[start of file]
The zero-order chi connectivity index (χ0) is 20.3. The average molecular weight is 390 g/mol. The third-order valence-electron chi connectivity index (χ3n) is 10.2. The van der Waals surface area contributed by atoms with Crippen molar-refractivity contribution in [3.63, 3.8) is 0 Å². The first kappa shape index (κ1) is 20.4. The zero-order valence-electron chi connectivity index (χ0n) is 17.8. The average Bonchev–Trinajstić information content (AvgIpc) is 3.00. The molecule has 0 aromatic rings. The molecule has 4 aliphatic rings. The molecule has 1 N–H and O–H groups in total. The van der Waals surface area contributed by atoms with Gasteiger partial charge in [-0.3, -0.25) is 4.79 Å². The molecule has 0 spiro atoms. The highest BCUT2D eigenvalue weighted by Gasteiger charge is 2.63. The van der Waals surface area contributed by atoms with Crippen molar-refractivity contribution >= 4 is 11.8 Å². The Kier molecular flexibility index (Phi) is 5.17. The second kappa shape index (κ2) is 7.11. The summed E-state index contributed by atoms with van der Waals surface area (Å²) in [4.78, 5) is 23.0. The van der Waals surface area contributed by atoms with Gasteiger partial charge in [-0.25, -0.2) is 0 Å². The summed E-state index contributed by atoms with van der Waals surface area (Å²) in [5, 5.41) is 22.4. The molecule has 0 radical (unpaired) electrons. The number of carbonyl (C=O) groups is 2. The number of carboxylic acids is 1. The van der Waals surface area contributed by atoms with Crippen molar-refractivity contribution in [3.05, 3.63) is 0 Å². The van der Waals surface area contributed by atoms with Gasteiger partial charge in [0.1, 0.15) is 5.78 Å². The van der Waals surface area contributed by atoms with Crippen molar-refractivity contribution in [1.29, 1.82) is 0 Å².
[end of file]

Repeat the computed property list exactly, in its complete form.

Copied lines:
The zero-order chi connectivity index (χ0) is 20.3. The average molecular weight is 390 g/mol. The third-order valence-electron chi connectivity index (χ3n) is 10.2. The van der Waals surface area contributed by atoms with Crippen molar-refractivity contribution in [3.63, 3.8) is 0 Å². The first kappa shape index (κ1) is 20.4. The zero-order valence-electron chi connectivity index (χ0n) is 17.8. The average Bonchev–Trinajstić information content (AvgIpc) is 3.00. The molecule has 0 aromatic rings. The molecule has 4 aliphatic rings. The molecule has 1 N–H and O–H groups in total. The van der Waals surface area contributed by atoms with Gasteiger partial charge in [-0.3, -0.25) is 4.79 Å². The molecule has 0 spiro atoms. The highest BCUT2D eigenvalue weighted by Gasteiger charge is 2.63. The van der Waals surface area contributed by atoms with Crippen molar-refractivity contribution >= 4 is 11.8 Å². The Kier molecular flexibility index (Phi) is 5.17. The second kappa shape index (κ2) is 7.11. The summed E-state index contributed by atoms with van der Waals surface area (Å²) in [4.78, 5) is 23.0. The van der Waals surface area contributed by atoms with Gasteiger partial charge in [-0.25, -0.2) is 0 Å². The summed E-state index contributed by atoms with van der Waals surface area (Å²) in [5, 5.41) is 22.4. The molecule has 0 radical (unpaired) electrons. The number of carbonyl (C=O) groups is 2. The number of carboxylic acids is 1. The van der Waals surface area contributed by atoms with Crippen molar-refractivity contribution in [3.05, 3.63) is 0 Å². The van der Waals surface area contributed by atoms with Gasteiger partial charge in [0.1, 0.15) is 5.78 Å². The van der Waals surface area contributed by atoms with Crippen molar-refractivity contribution in [1.29, 1.82) is 0 Å².